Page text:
Harp Of Saint George

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Biography


Finding work as a harpist was never my expectation. I moved to Las Vegas to escape the brutal Cleveland winters.

I planned to major in special education and UNLV's tuition was affordable for locals.  The fact that the dry climate eliminated the humidity based sinus headaches I had learned to live with was an unexpected bonus. I was looking for a way to support myself in the meantime....

A relative overheard someone mention that harpists were being "imported" from other states. Live harp music was being included in
​more venues, but at the moment, there weren't enough local players. It wasn't long before I got a call from someone telling me he had heard I played the harp. The man's name was Paul Balfour and he was the main reason the use of harp had grown. He was playing in Caesar's Palace's house orchestra and working as a soloist in the Palace Court restaurant in between. Was I interested in helping to popularize the harp in Las Vegas..... ?


I wasintroduced  to commercial music and encouraged to join the musician's union. I was given special permission to start working  before I could officially join because of an unexpected circumstance.   Bob Newhart had chosen to end his show with a 10 minute finale from A Chorus Line,  using dancers and an orchestra. His  3 week engagement began the next day & they still needed a harp.   The harp lessons I took throughout my youth studying with the conservatory students of Alice Chalifoux (protégé of Carlos Salzedo)at The Cleveland Institute of Music provided the foundation that enabled me to learn how to play in the popular style that was requested for music on the strip. I had studied with Ann Hobson Pilot, Jeanne Zumbiel, Lisa Wellbaum Geber and Elisa Dickon while they were students of Miss Chalifoux.  I learned to play commercially in Las Vegas from Paul Balfour, Olivette Miller and Kippy Lou Brinkman. They helped me to  achieve my goal of paying for school while continuing to find work as a harpist. I was able to do both for much longer than I expected and even developed some ways of  combining the two.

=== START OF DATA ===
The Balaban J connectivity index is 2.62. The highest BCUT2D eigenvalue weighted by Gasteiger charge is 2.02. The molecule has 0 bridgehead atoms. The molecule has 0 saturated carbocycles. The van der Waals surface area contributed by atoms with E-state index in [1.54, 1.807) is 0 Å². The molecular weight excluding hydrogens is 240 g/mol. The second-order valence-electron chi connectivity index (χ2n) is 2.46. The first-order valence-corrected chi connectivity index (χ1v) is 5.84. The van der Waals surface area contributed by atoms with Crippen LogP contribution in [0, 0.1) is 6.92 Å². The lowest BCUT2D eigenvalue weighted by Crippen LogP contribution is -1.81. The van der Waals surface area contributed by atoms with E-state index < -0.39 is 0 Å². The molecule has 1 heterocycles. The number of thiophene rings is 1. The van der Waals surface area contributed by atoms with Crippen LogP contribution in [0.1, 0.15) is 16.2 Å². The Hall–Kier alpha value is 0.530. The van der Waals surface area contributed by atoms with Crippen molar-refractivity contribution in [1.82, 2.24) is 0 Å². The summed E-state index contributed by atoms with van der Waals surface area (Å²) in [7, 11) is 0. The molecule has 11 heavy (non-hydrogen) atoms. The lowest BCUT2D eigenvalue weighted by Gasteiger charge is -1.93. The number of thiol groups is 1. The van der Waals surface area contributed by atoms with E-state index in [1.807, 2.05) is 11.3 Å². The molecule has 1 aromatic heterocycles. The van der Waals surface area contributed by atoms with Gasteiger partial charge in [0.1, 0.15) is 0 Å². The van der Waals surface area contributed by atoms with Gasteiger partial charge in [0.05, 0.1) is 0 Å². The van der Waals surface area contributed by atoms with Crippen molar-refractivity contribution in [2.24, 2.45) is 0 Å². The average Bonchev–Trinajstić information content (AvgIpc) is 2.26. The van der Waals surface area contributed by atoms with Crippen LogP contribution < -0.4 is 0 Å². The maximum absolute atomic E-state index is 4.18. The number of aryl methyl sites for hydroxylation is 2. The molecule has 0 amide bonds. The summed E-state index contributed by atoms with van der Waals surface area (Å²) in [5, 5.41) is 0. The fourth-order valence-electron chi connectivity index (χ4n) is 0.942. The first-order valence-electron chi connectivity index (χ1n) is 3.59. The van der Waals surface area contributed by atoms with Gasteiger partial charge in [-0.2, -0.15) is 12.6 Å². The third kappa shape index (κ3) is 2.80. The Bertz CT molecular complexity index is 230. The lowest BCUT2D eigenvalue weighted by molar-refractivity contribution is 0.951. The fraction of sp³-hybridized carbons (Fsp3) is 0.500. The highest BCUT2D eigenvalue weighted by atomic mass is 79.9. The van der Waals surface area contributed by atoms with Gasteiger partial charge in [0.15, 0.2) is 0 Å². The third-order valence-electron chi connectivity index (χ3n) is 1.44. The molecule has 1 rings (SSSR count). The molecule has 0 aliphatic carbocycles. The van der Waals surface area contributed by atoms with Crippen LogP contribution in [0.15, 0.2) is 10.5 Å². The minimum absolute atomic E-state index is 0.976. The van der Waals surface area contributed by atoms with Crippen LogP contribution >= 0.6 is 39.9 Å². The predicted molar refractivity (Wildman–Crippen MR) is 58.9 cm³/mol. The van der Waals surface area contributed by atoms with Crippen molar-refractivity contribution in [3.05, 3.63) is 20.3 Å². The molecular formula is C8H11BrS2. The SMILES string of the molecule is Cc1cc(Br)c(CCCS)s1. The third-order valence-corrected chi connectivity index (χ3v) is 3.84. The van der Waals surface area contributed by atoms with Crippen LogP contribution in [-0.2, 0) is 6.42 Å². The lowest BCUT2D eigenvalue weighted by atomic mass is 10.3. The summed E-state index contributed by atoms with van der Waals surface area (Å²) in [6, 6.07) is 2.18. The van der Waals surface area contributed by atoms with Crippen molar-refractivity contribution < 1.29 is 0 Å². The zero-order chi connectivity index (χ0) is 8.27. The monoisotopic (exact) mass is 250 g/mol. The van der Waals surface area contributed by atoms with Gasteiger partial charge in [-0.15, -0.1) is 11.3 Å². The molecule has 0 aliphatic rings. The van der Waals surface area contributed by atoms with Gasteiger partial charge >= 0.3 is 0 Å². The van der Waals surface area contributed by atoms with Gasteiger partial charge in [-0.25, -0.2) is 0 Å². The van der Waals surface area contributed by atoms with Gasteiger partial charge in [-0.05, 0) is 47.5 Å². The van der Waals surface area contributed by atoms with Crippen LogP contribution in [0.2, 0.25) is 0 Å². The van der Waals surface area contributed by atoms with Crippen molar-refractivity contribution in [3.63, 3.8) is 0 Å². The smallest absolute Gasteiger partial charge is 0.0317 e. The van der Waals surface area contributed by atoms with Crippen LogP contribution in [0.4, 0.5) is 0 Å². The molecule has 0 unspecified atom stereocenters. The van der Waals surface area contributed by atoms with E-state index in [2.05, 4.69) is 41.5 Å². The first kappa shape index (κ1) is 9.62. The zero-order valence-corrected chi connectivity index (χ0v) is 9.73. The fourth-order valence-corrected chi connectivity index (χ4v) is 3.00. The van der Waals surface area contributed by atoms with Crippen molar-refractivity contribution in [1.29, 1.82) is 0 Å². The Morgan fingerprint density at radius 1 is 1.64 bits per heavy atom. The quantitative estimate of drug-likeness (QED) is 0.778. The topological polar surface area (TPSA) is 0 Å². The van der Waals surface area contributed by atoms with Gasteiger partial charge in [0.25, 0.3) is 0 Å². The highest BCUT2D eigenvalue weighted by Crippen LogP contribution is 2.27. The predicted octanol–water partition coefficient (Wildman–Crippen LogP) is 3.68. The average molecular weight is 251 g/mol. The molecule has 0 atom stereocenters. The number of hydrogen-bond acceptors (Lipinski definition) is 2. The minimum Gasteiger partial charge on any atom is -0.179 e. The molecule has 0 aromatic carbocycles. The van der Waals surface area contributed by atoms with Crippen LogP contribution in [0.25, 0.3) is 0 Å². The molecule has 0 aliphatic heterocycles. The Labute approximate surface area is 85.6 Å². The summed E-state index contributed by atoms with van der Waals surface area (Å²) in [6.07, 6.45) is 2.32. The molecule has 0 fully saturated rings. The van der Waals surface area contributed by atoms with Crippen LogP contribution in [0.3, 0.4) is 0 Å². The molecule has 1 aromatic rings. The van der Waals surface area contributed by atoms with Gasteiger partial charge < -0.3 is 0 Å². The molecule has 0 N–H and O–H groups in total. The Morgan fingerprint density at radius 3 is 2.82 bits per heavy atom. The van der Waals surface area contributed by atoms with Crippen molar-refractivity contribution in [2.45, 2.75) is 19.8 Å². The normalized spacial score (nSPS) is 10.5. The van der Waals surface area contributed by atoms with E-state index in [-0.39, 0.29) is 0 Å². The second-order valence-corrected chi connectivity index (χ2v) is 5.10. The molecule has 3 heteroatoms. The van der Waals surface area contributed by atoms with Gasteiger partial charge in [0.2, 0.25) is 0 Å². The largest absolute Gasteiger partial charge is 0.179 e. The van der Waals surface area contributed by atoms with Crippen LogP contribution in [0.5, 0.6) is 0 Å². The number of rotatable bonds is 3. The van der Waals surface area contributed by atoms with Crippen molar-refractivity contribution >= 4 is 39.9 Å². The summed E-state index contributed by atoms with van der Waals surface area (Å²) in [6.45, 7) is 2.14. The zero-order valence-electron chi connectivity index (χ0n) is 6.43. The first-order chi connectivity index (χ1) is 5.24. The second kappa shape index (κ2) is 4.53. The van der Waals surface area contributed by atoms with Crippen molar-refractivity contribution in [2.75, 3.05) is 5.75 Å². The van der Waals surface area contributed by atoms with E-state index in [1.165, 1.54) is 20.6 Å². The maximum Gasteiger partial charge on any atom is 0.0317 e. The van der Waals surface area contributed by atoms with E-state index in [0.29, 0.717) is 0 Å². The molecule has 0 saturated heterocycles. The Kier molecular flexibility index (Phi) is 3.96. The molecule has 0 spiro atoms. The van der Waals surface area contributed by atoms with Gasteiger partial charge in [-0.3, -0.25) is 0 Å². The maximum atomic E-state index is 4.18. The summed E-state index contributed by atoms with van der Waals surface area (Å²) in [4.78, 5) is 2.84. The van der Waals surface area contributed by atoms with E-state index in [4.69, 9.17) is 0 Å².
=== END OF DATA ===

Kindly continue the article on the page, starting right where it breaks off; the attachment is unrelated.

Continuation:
After spending many years in Las Vegas,  I met a wonderful man named Stephen Clark. There was just one problem: he longed to get away from the heat and chaos of the city. Before long, I had added a hyphen to my name and was living in the more peaceful, beautiful,  and  cooler city of St. George. 


 







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